When my brother and I were kids in the early 1960s in Edgartown, Massachusetts, having a bicycle of one’s own and learning how to ride it were major life goals.
How we craved the freedom a bicycle represented, the physical sensation of freedom! Riding a bike would be the closest we could get to flying. (Our attempts to use an umbrella to fly off the patio wall like Mary Poppins had ended in failure, and we were too fearful to attempt jumping off the roof of the garage, like a certain neighbor boy of legend.)
Our parents didn’t have the money to buy us new bicycles, but our father managed to find two used ones for $5.00 apiece, a blue one for me and a red one for George.
When it came to learning how to ride a bicycle, Daddy was philosophically opposed to training wheels. They fostered an unhealthy dependence, he believed, on a crutch that actually delayed the development of the skill, in addition to making a simple process unnecessarily complicated.
So Daddy taught us how to ride our bikes the old-fashioned way. He grabbed hold of the seat and ran, yelling, “Pedal your feet, pedal your feet!” Then once we got going, he let go. Wobble, wobble, crash! Wobble, wobble, crash! Wobble, wobble, wobble–look at me, I’m riding my bike!
Speaking of bicycles and childhood, one of my all-time favorite poems includes a bicycle as a metaphor for the fleeting nature of childhood. “On Turning Ten” is by former U.S. Poet Laureate Billy Collins. I hope you’ll give it a read!
This is my brother George in 1968 with the time machine he built out of a cardboard box and green poster paint. Tell me, George, just where did you think that cardboard box was going to take you, and how were you proposing to get back?
The Rev. Elliott F. Gauffreau is the man in the middle.
These photographs show a youth group outing my father led when he was curate at All Saint’s Episcopal Church in Attleboro, Massachusetts from 1959-1961. However, the story is what you don’t see in the photographs: my brother George and me waiting in the car.
Daddy had brought us along for the picnic, and when it came time to pack up the picnic gear and distribute the youth group kids among the various vehicles, he walked us to the parking lot to wait for him in the car (presumably so we wouldn’t be in the way).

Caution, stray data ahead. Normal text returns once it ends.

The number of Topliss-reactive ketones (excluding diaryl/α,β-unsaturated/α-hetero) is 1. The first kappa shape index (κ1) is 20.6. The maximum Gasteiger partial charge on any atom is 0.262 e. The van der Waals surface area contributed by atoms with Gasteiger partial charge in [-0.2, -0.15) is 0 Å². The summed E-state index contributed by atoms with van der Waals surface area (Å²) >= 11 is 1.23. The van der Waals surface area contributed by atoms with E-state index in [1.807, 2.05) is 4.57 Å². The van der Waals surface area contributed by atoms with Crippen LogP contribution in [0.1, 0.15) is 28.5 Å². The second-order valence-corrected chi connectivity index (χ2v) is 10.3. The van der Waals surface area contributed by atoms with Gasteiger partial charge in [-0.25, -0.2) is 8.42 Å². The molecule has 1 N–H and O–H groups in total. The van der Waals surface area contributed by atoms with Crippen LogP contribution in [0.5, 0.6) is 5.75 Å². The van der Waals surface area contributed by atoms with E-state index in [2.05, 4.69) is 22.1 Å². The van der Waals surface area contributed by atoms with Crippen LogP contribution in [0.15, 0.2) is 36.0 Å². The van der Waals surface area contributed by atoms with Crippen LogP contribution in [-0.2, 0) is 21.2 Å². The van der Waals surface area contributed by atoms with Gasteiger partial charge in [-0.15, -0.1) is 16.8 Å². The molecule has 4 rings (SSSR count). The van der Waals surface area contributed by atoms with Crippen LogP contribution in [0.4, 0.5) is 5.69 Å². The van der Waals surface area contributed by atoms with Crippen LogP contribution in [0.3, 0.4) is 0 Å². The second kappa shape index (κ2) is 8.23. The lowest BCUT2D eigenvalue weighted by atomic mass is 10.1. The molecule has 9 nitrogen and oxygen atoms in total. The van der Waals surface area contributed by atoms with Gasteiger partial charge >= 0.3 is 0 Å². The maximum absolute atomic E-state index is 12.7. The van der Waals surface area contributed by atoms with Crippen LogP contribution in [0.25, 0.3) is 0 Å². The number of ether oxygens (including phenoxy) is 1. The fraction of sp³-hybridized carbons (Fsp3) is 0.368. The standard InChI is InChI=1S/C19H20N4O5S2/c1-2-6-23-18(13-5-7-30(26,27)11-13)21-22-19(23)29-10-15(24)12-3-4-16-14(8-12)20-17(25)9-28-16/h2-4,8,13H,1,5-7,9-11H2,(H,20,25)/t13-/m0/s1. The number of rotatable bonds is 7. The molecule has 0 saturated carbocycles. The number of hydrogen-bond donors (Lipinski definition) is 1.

Being moderately obedient children, we didn’t object and waited patiently in the car–for all of about three minutes–until boredom set in. When was Daddy coming? Why didn’t he come? What could be taking him so long?
I don’t remember which one of us dared the other to honk the horn. I won’t blame this one on George; it was probably me. Honking the horn was something that WAS NOT DONE in our family. Why? Because like everything else in the adult world, THE HORN IS NOT A TOY. I think the Boy Who Cried Wolf was brought into these discussions as well.
Of course Daddy came back to the car to tell us to stop or we’d wear down the battery. So we stopped–until we started again.
When it came time to leave–yes, you guessed it–we’d killed the battery, and the car wouldn’t start. After discussion among the male members of the group, it was decided to try and jump start it. (Luckily, the parking lot was at the top of a hill.)
Daddy put the car in neutral, the boys pushed the car to get it moving, and off we rolled down the hill. Daddy popped the clutch, the engine caught, and George and I shrieked with delight at this exciting new way of starting the family car–and why didn’t Daddy start it that way all the time? It’s a testament to the kind of father he was when he pointed out quite logically that the car would not always be parked on a hill with a group of boys at the ready to push it.
One of my earliest memories is of the time my family lived in Coventry, Rhode Island. The day I’m remembering would have happened in 1958, about a year after this picture of my baby brother and me was taken.
Once George had grown out of infancy, he was a mischievous little fellow, and one day he somehow locked himself in the house’s one bathroom, which I discovered when I couldn’t get the door open.
I yelled for my mother because I had to go, and she stood outside the door and tried to explain to George how to turn the lever below the doorknob. She must have thought that since his stubby little fingers had managed to lock it, his stubby little fingers should be able to unlock it.
Nothing but a stream of giggles came from behind the locked door. At that point, I was shrieking because I HAD TO GO, and my mother went next door to get help in the form of a neighbor’s young son, who wriggled through the bathroom window and unlocked the door.
Liz & The Little Neighbor Boy Who Saved the Day
This angelic portrait of my brother George and me, taken around 1960, was our father’s favorite of the two of us. It held the place of honor on the desk in his study long after George and I were grown.
I remember it took the photographer a while to get George to stop crying; he finally gave in to the distraction of a squeaky toy. I was most concerned about the cut of my bangs.